Sixty-nine children (20 with cerebral palsy (CP)) and their mothers participated in a joint writing activity. Children (M age = 64.56 months; SD = 7.07 months) wrote a four-item grocery list on a keyboard at home with their mothers. Mothers who had children with CP generally provided a lower level of graphophonemic (i.e., segmenting words into their respective sounds) and print support (i.e., identifying letters to type) when compared to mothers of children with typical development. They were also less likely to be playful and correct their children’s writing errors, although they spent more time on the activity overall and entered into their children’s physical space more frequently. Even when children’s spelling skills were considered, mothers of children with CP provided lower levels of support to their children, suggesting that mothers might be missing opportunities to maximise what children with CP can learn during joint writing activities.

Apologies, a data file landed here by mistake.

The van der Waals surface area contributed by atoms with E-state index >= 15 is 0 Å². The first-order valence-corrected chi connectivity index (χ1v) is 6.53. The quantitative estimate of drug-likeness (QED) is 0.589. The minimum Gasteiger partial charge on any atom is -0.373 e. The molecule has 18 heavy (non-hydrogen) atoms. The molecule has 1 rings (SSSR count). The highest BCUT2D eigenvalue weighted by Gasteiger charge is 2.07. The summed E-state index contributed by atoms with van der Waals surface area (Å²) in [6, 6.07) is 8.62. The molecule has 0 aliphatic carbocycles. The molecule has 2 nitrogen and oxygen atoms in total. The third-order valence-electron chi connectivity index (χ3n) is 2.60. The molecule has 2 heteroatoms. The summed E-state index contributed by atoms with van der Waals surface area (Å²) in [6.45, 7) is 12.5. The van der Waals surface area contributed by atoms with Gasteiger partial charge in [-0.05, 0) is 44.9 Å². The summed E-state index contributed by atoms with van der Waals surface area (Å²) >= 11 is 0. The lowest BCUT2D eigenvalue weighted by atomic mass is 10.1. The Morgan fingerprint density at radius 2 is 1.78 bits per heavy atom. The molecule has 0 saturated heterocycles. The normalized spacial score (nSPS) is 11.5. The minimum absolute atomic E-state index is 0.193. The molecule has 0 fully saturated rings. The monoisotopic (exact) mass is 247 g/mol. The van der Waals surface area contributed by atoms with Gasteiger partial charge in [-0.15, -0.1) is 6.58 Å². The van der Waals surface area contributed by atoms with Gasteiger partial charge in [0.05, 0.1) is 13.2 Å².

|Journal||International Journal of Disability, Development and Education|
|State||Published - 1 Jan 2020|
- Early literacy
- cerebral palsy
- letter sound correspondence
- mother-child interaction
- print support